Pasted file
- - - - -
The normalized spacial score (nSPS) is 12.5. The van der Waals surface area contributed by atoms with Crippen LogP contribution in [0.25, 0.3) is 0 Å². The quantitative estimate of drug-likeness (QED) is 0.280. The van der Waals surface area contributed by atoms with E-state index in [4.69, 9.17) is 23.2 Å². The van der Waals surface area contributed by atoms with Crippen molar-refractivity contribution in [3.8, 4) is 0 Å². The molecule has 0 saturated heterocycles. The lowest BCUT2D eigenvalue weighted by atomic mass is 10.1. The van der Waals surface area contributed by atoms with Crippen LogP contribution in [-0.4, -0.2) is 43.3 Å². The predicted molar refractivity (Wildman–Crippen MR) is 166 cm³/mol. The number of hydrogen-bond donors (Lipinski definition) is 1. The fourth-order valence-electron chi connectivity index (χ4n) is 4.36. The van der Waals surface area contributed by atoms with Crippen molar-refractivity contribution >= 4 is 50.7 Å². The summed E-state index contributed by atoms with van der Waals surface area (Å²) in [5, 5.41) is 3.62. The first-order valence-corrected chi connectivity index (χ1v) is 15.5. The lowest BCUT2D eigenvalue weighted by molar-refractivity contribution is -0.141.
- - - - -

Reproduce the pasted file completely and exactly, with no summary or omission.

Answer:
The normalized spacial score (nSPS) is 12.5. The van der Waals surface area contributed by atoms with Crippen LogP contribution in [0.25, 0.3) is 0 Å². The quantitative estimate of drug-likeness (QED) is 0.280. The van der Waals surface area contributed by atoms with E-state index in [4.69, 9.17) is 23.2 Å². The van der Waals surface area contributed by atoms with Crippen molar-refractivity contribution in [3.8, 4) is 0 Å². The molecule has 0 saturated heterocycles. The lowest BCUT2D eigenvalue weighted by atomic mass is 10.1. The van der Waals surface area contributed by atoms with Crippen LogP contribution in [-0.4, -0.2) is 43.3 Å². The predicted molar refractivity (Wildman–Crippen MR) is 166 cm³/mol. The number of hydrogen-bond donors (Lipinski definition) is 1. The fourth-order valence-electron chi connectivity index (χ4n) is 4.36. The van der Waals surface area contributed by atoms with Crippen molar-refractivity contribution >= 4 is 50.7 Å². The summed E-state index contributed by atoms with van der Waals surface area (Å²) in [5, 5.41) is 3.62. The first-order valence-corrected chi connectivity index (χ1v) is 15.5. The lowest BCUT2D eigenvalue weighted by molar-refractivity contribution is -0.141.